Arbela, Chronicle of
ARBELA, CHRONICLE OF
The ancient city of Arbela in Mesopotamia was renowned for its temple to Astarte, which became world famous after Alexander's victory over the Persian Darius in 331 b.c. Having been converted to Christianity under the martyrs Bps. John (d. November 343) and (St.) Abraham II (martyred Feb. 4 or, according to the Armenians, 7 or 8 344), its Christians were savagely persecuted by the Persian King Shapur II (309–379). It was originally the metropolitan See of Adiabene, but was united to nisi bis and mosul in the late fourth century and became a Nestorian center before the Arab domination.
The Chronicle of Arbela is a Syrian Acts of the Martyrs discovered and published by A. Mingana in 1907. It was written by Měšiḥā-Zěkā, probably at Adiabene in the mid-sixth century and covers the history of Christianity in Persia between 100 and 550. Recent scholarly investigation indicates that much of its information is legendary.
Bibliography: a. mingana, ed. and tr., Sources syriaques (Leipzig 1908) v.1. f. zorell, ed., "Chronica ecclesiae Arbelensis," Orientalia Christiana 8 (1926–27) 145–204, Lat. tr. e. sachau, Die Chronik von Arbela (Abhandlungen der Deutschen [Preussischen, to 1944] Akademie der Wissenschaften zu Berlin  6; 1915). i. ortiz de urbina, "Intorno al valore storico della cronaca di Arbela," Oriens Christianus Per 2 (1936) 5–32. e. stommel, Lexikon für Theologie und Kirche, ed. j. hofer and k. rahner (Freiberg 1957–65) 1:820.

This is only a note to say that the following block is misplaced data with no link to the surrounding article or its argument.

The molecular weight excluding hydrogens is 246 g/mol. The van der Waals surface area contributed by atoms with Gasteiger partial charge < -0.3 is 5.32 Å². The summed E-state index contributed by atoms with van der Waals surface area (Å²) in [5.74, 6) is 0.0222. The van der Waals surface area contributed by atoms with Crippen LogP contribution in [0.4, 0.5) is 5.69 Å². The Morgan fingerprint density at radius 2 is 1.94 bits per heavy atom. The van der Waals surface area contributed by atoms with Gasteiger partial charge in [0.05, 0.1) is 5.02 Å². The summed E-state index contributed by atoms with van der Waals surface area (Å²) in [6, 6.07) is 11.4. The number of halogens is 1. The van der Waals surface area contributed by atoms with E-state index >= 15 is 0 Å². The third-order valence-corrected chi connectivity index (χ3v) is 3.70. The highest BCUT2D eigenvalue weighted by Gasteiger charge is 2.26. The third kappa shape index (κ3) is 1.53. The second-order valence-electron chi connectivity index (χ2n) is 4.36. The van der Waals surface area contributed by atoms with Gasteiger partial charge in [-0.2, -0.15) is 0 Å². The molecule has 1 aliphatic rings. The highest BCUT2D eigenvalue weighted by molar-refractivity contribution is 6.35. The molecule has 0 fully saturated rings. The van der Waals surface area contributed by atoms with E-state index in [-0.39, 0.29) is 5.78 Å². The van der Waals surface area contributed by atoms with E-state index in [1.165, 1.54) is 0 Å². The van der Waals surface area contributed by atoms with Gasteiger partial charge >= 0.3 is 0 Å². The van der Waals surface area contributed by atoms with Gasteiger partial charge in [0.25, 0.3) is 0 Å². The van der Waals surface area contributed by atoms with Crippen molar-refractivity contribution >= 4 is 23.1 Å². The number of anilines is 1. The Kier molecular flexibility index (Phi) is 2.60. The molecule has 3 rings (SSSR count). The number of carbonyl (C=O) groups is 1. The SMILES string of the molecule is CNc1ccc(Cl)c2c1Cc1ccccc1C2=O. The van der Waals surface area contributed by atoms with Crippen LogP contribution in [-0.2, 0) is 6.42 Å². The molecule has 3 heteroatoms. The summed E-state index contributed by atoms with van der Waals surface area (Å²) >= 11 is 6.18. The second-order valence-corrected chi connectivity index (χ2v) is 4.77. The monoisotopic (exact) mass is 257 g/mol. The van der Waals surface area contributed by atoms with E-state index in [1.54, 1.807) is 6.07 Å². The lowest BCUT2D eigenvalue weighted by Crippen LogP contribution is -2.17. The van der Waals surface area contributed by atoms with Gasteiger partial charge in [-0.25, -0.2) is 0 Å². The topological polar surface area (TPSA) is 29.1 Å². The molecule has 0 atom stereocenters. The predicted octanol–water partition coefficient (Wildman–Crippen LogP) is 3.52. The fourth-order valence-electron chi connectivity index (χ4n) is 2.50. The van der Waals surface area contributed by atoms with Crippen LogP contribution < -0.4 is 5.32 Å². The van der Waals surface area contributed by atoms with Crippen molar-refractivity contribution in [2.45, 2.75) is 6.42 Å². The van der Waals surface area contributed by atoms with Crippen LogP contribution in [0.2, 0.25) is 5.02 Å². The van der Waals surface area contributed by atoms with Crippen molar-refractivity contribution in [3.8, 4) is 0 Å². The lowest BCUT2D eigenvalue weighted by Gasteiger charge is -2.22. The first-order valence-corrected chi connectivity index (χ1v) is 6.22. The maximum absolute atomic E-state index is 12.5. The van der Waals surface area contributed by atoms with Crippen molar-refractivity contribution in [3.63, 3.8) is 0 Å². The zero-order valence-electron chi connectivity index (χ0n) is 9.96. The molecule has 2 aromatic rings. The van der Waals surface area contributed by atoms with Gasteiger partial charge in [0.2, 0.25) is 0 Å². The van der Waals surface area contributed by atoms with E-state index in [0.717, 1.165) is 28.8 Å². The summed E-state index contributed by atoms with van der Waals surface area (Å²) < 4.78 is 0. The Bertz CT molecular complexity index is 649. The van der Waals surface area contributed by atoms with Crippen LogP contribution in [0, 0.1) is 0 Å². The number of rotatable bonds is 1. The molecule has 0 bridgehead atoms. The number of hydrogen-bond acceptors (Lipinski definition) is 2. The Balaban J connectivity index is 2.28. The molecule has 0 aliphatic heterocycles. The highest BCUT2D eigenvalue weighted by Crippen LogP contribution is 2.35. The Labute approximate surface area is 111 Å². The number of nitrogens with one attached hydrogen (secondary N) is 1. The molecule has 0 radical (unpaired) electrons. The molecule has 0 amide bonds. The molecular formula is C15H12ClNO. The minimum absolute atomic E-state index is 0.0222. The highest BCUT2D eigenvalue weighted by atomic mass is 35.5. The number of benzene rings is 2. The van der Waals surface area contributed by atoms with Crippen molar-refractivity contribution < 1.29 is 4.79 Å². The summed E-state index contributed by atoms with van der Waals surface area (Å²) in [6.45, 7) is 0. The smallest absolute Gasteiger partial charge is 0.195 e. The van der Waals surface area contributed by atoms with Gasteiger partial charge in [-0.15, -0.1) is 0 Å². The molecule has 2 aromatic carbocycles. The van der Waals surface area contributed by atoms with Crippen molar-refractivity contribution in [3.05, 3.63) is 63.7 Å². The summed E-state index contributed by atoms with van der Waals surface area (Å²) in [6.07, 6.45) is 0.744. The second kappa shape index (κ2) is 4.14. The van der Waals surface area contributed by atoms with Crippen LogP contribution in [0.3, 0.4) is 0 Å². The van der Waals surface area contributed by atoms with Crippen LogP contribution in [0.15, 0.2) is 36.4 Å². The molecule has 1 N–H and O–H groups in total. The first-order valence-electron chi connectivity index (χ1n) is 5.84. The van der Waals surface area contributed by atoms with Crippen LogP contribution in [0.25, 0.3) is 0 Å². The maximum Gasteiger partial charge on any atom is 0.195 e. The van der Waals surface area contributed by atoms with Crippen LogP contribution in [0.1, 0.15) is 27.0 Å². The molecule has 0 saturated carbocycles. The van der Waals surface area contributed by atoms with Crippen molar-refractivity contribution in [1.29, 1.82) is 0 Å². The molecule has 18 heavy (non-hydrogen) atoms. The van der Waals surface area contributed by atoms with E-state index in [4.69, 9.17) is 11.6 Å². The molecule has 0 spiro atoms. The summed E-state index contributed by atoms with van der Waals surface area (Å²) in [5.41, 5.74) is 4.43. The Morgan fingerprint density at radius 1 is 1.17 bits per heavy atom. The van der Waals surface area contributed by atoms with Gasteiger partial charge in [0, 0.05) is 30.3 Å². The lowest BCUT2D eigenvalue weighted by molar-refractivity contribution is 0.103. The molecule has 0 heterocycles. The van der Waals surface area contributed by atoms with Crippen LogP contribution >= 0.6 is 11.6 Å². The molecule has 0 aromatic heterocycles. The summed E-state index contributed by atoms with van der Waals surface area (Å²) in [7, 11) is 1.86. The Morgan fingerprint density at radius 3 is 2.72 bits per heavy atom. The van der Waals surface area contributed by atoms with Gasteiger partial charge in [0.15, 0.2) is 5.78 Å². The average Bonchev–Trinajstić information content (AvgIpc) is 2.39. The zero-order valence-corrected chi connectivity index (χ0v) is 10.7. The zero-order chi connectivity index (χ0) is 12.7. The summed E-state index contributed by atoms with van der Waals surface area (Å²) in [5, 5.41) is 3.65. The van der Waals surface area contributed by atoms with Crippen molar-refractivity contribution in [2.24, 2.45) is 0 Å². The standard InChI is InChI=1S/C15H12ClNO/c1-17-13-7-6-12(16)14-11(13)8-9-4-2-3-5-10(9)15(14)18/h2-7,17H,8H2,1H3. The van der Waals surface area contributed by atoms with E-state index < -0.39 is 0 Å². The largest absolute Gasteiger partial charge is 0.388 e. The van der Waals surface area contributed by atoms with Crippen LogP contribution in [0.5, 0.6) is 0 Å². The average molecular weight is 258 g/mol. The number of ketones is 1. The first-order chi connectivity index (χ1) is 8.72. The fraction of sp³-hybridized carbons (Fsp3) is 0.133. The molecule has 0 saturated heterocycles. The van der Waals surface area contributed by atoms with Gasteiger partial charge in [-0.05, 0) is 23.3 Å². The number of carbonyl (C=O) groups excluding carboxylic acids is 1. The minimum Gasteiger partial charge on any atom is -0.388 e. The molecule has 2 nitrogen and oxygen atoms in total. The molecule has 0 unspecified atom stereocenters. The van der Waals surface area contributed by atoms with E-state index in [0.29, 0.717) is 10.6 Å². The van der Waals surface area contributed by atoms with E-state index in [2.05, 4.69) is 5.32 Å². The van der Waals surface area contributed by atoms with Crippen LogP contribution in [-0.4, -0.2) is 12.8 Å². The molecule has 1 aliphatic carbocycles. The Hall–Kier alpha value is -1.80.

[f. x. murphy]
"Arbela, Chronicle of." New Catholic Encyclopedia. . Encyclopedia.com. (September 22, 2018). http://www.encyclopedia.com/religion/encyclopedias-almanacs-transcripts-and-maps/arbela-chronicle
"Arbela, Chronicle of." New Catholic Encyclopedia. . Retrieved September 22, 2018 from Encyclopedia.com: http://www.encyclopedia.com/religion/encyclopedias-almanacs-transcripts-and-maps/arbela-chronicle